Analysis of the Mountain Plover Mating System Using Microsatellite Analysis
A Mountain plover. Photo by Marcus Martin.
Mountain Plovers have an uncommon parental-care system where males and females tend separate nests. In Montana, males arrive at breeding grounds first, set up territories, and display to attract a female. After mating and laying an initial set of eggs, a female mates with other males, providing eggs for them to incubate. Courtship activity between multiple males and females within a single breeding season has been documented several times but few copulations have been observed. In this study we are examining the prevalence of multiple paternity within male- and female-tended broods using DNA extracted from chicks and the tending adult. This research is in collaboration with Iowa State University.
Examining Range-wide Connectivity in White-tailed Ptarmigan
A White-tailed Ptarmigan on Mt. Evans in Colorado. Photo by Cameron Aldridge, USGS.
The goal of this study is to document levels of connectivity among white-tailed ptarmigan populations. Our preliminary results, based on microsatellite loci, revealed that there is significant population genetic structure throughout the species’ range. The Colorado and Vancouver Island populations were the most isolated and there was limited connectivity among populations in Alaska, the Yukon, Washington, and Montana. There is little evidence for movement from Colorado northward or from Vancouver Island eastward, raising concerns for the long term viability of two subspecies. As these areas are most impacted by climate change, this lack of connectivity to the core part of the range may have implications for the species’ ability to track shifting habitats due to warming climates.
Examining Current Subspecies Delineations in White-tailed Ptarmigan Using Genomic Data
A White-tailed Ptarmigan on Mt. Evans, Colorado. Photo by Cameron Aldridge, USGS.
The delineation of populations that are evolutionarily and demographically distinct is an important step in the development of species-specific management plans. Such knowledge is necessary for learning how conservation threats vary across a species’ range, for devising strategies to increase population growth rates, and for providing legal protection at the intraspecific level. It is also essential for conserving long-term evolutionary resilience, given that the genetic diversity that has evolved in response to spatial variation in environmental conditions could provide the raw ingredients necessary to fuel future adaptive evolution. We are using genomic data to delineate distinct evolutionary units across the range of the white-tailed ptarmigan. This information will inform management strategies for this alpine species, which may be vulnerable to climate change.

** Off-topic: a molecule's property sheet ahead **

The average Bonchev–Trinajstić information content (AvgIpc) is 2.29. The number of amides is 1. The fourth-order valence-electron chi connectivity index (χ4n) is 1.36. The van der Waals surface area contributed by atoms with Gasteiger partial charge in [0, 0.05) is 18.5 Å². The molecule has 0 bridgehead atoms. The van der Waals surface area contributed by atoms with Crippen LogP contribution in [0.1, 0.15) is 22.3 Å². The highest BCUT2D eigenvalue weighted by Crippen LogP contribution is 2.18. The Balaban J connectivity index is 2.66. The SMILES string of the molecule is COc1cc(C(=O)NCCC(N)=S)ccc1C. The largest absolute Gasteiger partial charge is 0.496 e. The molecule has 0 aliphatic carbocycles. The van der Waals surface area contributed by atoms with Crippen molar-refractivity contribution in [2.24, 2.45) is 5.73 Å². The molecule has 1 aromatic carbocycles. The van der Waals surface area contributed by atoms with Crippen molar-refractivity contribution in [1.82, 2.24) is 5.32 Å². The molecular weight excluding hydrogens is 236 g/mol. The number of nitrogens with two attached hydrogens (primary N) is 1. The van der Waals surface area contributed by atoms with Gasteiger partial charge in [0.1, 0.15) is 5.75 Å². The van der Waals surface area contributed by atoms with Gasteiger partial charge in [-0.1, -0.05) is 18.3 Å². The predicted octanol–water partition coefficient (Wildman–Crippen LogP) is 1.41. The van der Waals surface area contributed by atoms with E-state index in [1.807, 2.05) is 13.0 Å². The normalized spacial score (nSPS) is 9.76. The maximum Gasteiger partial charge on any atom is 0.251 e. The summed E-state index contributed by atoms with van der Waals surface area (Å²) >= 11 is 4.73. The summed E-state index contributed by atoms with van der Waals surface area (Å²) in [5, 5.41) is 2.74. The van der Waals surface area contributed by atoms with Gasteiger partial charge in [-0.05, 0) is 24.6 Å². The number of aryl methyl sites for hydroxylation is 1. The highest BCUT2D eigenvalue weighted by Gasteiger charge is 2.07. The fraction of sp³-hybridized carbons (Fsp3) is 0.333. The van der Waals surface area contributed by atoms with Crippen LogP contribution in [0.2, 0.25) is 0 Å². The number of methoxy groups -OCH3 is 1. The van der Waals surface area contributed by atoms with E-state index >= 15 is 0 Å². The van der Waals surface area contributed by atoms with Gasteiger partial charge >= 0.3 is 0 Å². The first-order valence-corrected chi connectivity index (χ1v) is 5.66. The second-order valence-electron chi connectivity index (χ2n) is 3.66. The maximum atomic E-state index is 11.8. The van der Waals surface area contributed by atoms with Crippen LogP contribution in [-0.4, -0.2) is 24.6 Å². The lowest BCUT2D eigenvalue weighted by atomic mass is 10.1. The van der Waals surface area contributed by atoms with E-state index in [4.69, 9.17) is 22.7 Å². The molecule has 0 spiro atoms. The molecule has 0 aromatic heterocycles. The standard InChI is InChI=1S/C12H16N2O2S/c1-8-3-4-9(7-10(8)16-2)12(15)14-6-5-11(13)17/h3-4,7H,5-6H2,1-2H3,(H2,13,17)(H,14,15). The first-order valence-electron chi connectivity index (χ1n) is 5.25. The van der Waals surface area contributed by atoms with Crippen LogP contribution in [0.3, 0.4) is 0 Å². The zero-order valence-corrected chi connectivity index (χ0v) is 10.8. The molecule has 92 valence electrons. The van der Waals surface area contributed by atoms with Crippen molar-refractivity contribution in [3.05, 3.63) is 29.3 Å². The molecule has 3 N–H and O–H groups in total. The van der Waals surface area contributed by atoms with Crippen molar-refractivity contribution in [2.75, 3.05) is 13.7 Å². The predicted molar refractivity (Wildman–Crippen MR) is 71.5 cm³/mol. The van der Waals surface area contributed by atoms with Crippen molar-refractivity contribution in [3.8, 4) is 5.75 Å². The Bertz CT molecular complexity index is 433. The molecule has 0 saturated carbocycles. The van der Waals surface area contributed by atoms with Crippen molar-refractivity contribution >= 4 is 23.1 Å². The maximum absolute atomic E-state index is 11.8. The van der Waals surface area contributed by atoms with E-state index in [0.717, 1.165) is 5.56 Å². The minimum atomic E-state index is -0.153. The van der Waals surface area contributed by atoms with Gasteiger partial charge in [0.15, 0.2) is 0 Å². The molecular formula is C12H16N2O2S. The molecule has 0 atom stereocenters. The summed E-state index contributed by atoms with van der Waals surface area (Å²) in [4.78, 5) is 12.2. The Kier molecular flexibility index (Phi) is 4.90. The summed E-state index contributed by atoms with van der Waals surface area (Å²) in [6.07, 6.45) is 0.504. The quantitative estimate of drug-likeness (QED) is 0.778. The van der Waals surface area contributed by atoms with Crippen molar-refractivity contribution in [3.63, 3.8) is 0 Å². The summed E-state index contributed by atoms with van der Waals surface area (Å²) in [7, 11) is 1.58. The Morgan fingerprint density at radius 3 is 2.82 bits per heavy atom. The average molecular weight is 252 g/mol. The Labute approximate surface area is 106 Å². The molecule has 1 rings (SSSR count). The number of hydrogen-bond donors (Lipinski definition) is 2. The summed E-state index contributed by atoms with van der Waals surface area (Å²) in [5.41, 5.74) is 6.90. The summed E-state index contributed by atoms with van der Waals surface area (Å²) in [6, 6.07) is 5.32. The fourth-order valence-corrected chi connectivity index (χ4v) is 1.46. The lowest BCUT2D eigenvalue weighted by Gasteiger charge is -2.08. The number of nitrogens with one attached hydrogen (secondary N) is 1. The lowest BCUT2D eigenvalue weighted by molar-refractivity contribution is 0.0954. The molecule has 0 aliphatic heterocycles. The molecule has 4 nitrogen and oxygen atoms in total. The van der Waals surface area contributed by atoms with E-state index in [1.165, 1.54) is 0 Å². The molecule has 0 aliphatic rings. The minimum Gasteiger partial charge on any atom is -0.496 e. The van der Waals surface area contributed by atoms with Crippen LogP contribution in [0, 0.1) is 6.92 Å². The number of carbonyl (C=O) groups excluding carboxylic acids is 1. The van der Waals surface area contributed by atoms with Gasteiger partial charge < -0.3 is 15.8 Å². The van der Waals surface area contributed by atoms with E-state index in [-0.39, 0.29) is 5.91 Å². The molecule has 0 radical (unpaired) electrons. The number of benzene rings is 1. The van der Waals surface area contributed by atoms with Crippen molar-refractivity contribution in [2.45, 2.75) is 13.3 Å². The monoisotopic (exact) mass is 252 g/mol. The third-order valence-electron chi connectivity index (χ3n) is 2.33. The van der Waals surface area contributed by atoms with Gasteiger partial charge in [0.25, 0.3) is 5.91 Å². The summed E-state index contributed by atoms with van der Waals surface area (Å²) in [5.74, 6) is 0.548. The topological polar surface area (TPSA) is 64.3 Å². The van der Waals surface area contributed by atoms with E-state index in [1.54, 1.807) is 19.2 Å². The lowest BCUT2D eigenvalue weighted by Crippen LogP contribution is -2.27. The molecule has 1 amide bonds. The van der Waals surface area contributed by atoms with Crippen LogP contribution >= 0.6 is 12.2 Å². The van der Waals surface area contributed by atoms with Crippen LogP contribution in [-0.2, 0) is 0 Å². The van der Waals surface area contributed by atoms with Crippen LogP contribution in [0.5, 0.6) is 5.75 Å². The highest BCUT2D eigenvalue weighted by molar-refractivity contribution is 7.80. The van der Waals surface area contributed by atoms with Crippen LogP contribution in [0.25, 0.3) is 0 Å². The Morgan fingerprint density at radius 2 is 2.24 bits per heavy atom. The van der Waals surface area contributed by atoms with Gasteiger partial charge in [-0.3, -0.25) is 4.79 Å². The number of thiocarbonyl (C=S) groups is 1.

Modeling mountain pine beetle disturbance in Glacier National Park using multiple lines of evidence
Assal, T.J., J. Sibold, and R. Reich
Updated Date (text):
Parent Publication Title:
Vegetation Dynamics II, Association of American Geographers 2013 Annual Meeting, Los Angeles, CA. April 13, 2013
The Greater Sage-Grouse, has been observed, hunted, and counted for decades. The sagebrush biome, home to the Greater Sage-Grouse, includes sagebrush-steppe and Great Basin sagebrush communities, interspersed with grasslands, salt flats, badlands, mountain ranges, springs, intermittent creeks and washes, and major river systems, and is one of the most widespread and enigmatic components of Western U.S. landscapes. Over time, habitat conversion, degradation, and fragmentation have accumulated across the entire range such that local conditions as well as habitat distributions at local and regional scales are negatively affecting the long-term persistence of this species. Historic patterns of human use and settlement of the sagebrush ecosystem have contributed to the current condition and status of sage-grouse populations. The accumulation of habitat loss, persistent habitat degradation, and fragmentation by industry and urban infrastructure, as indicated by U.S. Fish and Wildlife Service (USFWS) findings, presents a significant challenge for conservation of this species and sustainable management of the sagebrush ecosystem. Because of the wide variations in natural and human history across these landscapes, no single prescription for management of sagebrush ecosystems (including sage-grouse habitats) will suffice to guide the collective efforts of public and private entities to conserve the species and its habitat.